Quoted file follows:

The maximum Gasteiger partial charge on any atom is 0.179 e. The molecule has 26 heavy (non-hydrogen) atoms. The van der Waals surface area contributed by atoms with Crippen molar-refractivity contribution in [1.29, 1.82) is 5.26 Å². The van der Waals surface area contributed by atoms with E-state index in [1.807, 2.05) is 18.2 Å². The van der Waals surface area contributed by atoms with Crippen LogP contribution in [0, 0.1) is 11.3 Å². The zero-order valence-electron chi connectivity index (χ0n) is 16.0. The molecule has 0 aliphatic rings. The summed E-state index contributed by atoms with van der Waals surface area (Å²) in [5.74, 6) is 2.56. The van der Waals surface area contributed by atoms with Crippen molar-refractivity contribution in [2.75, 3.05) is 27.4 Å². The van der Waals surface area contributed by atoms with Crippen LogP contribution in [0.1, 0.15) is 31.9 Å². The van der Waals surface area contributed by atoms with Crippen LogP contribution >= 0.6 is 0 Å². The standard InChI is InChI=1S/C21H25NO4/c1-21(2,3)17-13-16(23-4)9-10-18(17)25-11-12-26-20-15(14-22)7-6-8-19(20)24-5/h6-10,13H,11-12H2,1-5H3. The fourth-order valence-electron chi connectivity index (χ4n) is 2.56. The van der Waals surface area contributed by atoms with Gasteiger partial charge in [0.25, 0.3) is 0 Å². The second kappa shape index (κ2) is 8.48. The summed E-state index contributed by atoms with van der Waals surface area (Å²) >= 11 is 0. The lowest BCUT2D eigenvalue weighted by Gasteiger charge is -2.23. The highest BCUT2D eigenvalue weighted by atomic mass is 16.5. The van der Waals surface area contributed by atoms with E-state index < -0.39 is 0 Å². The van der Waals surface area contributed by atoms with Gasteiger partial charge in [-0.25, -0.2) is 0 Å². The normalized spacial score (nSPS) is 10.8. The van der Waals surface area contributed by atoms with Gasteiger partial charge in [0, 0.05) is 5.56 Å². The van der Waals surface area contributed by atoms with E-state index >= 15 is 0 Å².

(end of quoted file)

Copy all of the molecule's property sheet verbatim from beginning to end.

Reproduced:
The maximum Gasteiger partial charge on any atom is 0.179 e. The molecule has 26 heavy (non-hydrogen) atoms. The van der Waals surface area contributed by atoms with Crippen molar-refractivity contribution in [1.29, 1.82) is 5.26 Å². The van der Waals surface area contributed by atoms with E-state index in [1.807, 2.05) is 18.2 Å². The van der Waals surface area contributed by atoms with Crippen LogP contribution in [0, 0.1) is 11.3 Å². The zero-order valence-electron chi connectivity index (χ0n) is 16.0. The molecule has 0 aliphatic rings. The summed E-state index contributed by atoms with van der Waals surface area (Å²) in [5.74, 6) is 2.56. The van der Waals surface area contributed by atoms with Crippen molar-refractivity contribution in [2.75, 3.05) is 27.4 Å². The van der Waals surface area contributed by atoms with Crippen LogP contribution in [0.1, 0.15) is 31.9 Å². The van der Waals surface area contributed by atoms with Crippen LogP contribution >= 0.6 is 0 Å². The standard InChI is InChI=1S/C21H25NO4/c1-21(2,3)17-13-16(23-4)9-10-18(17)25-11-12-26-20-15(14-22)7-6-8-19(20)24-5/h6-10,13H,11-12H2,1-5H3. The fourth-order valence-electron chi connectivity index (χ4n) is 2.56. The van der Waals surface area contributed by atoms with Gasteiger partial charge in [0.25, 0.3) is 0 Å². The second kappa shape index (κ2) is 8.48. The summed E-state index contributed by atoms with van der Waals surface area (Å²) >= 11 is 0. The lowest BCUT2D eigenvalue weighted by Gasteiger charge is -2.23. The highest BCUT2D eigenvalue weighted by atomic mass is 16.5. The van der Waals surface area contributed by atoms with E-state index < -0.39 is 0 Å². The van der Waals surface area contributed by atoms with Gasteiger partial charge in [-0.25, -0.2) is 0 Å². The normalized spacial score (nSPS) is 10.8. The van der Waals surface area contributed by atoms with Gasteiger partial charge in [0, 0.05) is 5.56 Å². The van der Waals surface area contributed by atoms with E-state index >= 15 is 0 Å².